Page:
• Coastal Therapy

The Importance of Play in Speech & Language Development

Play is how children grow, learn, and experience the world. It is a child’s “job” to engage in play to develop communication, social skills, cognition, reasoning, and problem solving. Play “consists of spontaneous, naturally occurring activities with objects that engage attention & interest” (Lifter & Bloom, 1998)

Learning from play begins as soon as a child is born. Babies watch their parents’ mouths as they speak, observe facial expression and body language, and listen to interactions between spouses and other children. They observe and eventually engage in games of peek a boo, stacking blocks, rolling a ball back and forth, and blowing bubbles. Most importantly they are gaining hands on experience with these items, which facilitate word learning and retention. Play interactions have a pivotal role in helping children learn vocabulary and ways to communicate with others.

Play and language skills grow in conjunction with one another. As one becomes more complex so does the other. Babies play by mouthing and banging objects and communicate by cooing, babbling, and clapping. Toddlers push cars, build with blocks and begin to use words and short phrases. Preschoolers engage in pretend play with dolls, play food and create scripts and dialogue to go along.

Parents and educators should take an active role in fostering play skills. It is important to follow your child’s lead during play. The more engaged in an activity your child is, the more likely he or she is to acquire language. Parents can provide scaffolding to encourage language development by turn taking, modeling, and expanding utterances. Modeling and expanding provides opportunities to learn new vocabulary, as well as correct grammatical structure.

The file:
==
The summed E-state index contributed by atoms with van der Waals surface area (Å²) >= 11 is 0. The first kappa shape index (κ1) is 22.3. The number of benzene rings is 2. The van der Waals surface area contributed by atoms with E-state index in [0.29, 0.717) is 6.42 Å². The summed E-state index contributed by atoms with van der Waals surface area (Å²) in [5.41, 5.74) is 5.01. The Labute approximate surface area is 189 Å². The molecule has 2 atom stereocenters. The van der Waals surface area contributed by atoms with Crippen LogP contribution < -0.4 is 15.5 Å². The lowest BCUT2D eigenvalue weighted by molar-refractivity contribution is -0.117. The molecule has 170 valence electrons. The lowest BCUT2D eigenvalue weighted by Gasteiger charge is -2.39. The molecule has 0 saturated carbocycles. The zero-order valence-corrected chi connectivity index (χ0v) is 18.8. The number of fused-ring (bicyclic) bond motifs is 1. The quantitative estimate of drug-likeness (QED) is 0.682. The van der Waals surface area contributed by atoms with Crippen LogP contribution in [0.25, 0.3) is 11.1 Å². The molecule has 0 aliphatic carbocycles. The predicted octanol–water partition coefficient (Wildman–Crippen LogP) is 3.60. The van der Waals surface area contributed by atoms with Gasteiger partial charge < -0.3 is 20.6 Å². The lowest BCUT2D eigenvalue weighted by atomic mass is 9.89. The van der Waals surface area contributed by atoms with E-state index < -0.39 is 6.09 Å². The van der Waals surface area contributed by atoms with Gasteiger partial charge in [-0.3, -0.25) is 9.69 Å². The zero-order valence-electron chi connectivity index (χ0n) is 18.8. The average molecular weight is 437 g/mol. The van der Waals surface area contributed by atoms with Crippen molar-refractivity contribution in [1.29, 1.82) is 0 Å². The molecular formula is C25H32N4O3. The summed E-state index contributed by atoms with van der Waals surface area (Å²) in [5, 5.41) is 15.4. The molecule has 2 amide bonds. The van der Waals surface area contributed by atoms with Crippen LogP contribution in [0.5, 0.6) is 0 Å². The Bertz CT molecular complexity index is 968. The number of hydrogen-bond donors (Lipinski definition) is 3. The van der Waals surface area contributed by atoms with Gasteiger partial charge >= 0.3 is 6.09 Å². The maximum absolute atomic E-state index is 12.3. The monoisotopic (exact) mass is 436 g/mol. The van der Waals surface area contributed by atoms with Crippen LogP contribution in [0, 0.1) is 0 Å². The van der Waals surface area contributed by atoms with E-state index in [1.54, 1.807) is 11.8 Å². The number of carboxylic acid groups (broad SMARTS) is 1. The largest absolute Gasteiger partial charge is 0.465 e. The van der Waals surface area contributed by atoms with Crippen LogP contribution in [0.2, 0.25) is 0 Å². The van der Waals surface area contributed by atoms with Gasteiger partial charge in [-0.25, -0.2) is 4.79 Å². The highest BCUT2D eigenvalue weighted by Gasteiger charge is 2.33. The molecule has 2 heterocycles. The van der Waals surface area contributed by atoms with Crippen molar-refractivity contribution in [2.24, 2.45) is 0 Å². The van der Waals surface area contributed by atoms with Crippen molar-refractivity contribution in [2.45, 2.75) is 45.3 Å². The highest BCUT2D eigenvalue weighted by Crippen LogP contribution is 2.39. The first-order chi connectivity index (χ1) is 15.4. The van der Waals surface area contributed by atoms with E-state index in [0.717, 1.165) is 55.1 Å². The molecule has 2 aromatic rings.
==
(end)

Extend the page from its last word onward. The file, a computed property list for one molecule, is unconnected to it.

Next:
Examples include:

Child: “Bubble” Parent: “Yes, a big bubble.”

Child: “Bubble” Parent: “Blow a bubble.”

Child: “I ‘popped-ed’ the bubble!” Parent: “Yes, you did pop the bubble!”

Child: “Look a big bubble!” Parent: “That’s a giant bubble!”

Repetition is also a key element of play and language learning. Repeating a play activity allows your child to master a skill and then build upon it. For example, singing children’s songs like “Twinkle Twinkle Little Star” or “Itsy Bitsy Spider” or completing a familiar puzzle allows for repeated exposure to vocabulary and understanding of sequencing. An activity that seems repetitive and boring to an adult is actually a wonderful opportunity for the child to master familiar language.

While repetition is important, so is variation in the type of play. Children should engage in structured and unstructured or independent play. It is important to let your child play on his or her own to develop independence, as well as with you. When you are involved in play, be present! Avoid using cell phones and other devices and let your child know that she deserves your attention. Make eye contact, smile, and most of all be patient! Allow your child time to respond, react, and comment about the environment or activity. Remember, what seems easy and mundane to adults may be a whole new world for a child.

“Play is often talked about as if it were a relief from serious learning. But for children, play is serious learning.” -Fred Rogers


Coastal Connection blog post contributor, Kaitlyn Shrum, M.A., CCC-SLP

Kaitlyn graduated from the University of Central Florida with a Master’s degree in Communication Sciences and Disorders. Having a family member diagnosed with Autism led her to focus on the pediatric special needs population. Kaitlyn began her career working with medically fragile children (birth to 18 years) in an outpatient hospital setting. She gained valuable experience working with children diagnosed with Cerebral Palsy, Autism, Down syndrome, and Dandy-Walker Syndrome. Additionally, she was able to gain experience working with various feeding disorders, including G-tube dependency.

Kaitlyn went on to work in both a behavioral and private clinic, working with children (2 years-23 years) presenting with language, speech, and feeding disorders in a multi-discipline facility composed of mental health, private school, and outpatient rehabilitation. Kaitlyn was able to serve children with ASD, behavioral disorders, failure to thrive, Williams Syndrome, congenital disorders, and chromosomal abnormalities.

Kaitlyn holds a Certificate of Clinical Competence from the American Speech-Language and Hearing Association. She has completed continuing education focusing on augmentative-alternative communication, sensory and medically based feeding, Beckman Oral Motor Protocol, PECS and the K-SLP method for childhood apraxia of speech. Kaitlyn is a member of the International Association of Orofacial Myology and is able to provide myofunctional therapy services.

In her free time, Kaitlyn enjoys traveling, playing music, and going to the beach.